Part II of Fred Haise’s February 2020 interview about the shuttle’s Approach and Landing Tests:
Was there any carryover in training from your years in Apollo, flying to the moon and back, and now flying an orbiter in the atmosphere?
There was no connection at all. The shuttle’s more like an airplane, and very complicated in some respects compared to Apollo. Apollo, like Orion, was a capsule. Once you got it into the atmosphere, blunt end first, it was stable. It would not tumble—you didn’t have to worry about that. With an offset center of gravity, entry steering in a capsule is via roll. By stealing a bit of drag, the path can be moved left, right, or up- or downrange depending on roll angle.
By contrast, the shuttle had a very complex control system that went through a number of modes to get you down from orbit to subsonic where it behaved more like a real airplane.A
The original designs that came in on the proposals were for an all-metal vehicle. There was no tile system. We had several problems early in the program; one was a big weight problem being driven by the reference mission that had been set up. That challenge caused a weight-reduction effort where we blunted the crew cabin and nose, and took 25 percent out of the wing area. The payload bay doors used to fair smoothly in at the back, and that [squaring off of the doors] didn’t matter much aerodynamically, in terms of how it flew, but it did cause higher drag. That put us into peak heating that we could not handle with metals proposed like columbium, titanium, and Inconel-X. The secondary structure was going to be aluminum.
What happened was that Lockheed and NASA Ames Research Center had been doing some work on new materials that allowed us to develop the tile system. I worried about the tiles coming off throughout the whole program. Needing other savings, the program canceled the second Enterprise test vehicle. So, we didn’t have a backup test vehicle. Our structural test article, OV-99, through limiting the loads it was subjected to, became the flight orbiter Challenger. And we deleted all fatigue tests, which wasn’t too big of a technical risk because by then we knew we were not going to fly 24 flights a year. Dropping the fatigue tests seemed OK, but after I left NASA and went to Grumman, I thought about it, and I called Aaron Cohen and asked him if we’d saved any of the smaller test articles we had to use for fatigue testing, because I worried about the tile system bonding.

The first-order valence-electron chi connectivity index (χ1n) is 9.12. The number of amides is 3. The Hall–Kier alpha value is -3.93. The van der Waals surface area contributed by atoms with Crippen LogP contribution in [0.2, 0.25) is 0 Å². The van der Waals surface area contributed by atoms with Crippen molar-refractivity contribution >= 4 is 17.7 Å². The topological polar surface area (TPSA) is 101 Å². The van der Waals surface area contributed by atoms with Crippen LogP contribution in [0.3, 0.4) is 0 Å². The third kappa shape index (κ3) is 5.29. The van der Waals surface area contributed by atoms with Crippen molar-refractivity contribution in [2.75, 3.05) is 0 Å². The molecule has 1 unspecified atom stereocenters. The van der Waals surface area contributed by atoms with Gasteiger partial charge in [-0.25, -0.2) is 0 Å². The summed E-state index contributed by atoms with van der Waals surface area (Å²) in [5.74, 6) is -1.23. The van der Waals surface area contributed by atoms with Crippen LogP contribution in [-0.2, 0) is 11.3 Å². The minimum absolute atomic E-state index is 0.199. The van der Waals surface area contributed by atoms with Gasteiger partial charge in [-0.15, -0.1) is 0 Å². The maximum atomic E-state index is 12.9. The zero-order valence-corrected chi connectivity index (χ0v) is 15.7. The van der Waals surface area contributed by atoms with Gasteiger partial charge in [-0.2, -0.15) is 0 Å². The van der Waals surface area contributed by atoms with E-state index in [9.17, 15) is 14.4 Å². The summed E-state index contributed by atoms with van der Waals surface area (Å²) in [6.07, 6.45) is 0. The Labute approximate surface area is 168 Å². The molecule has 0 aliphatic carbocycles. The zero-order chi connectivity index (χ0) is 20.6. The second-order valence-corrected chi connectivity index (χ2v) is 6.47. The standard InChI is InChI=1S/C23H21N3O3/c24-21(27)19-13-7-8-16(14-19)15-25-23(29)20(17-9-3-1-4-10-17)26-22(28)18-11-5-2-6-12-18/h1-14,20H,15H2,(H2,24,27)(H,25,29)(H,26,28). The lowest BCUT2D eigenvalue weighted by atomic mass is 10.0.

Particularly with the “SIP” [stress isolation pad] problem: for a while we had tiles coming off. And I was worried about that throughout the program. We later had the ET [foam] hitting the leading edge of the wing on Columbia, but I was also worried about tiles coming off from the flight loads.
Look for Part 3 of Fred’s interview here.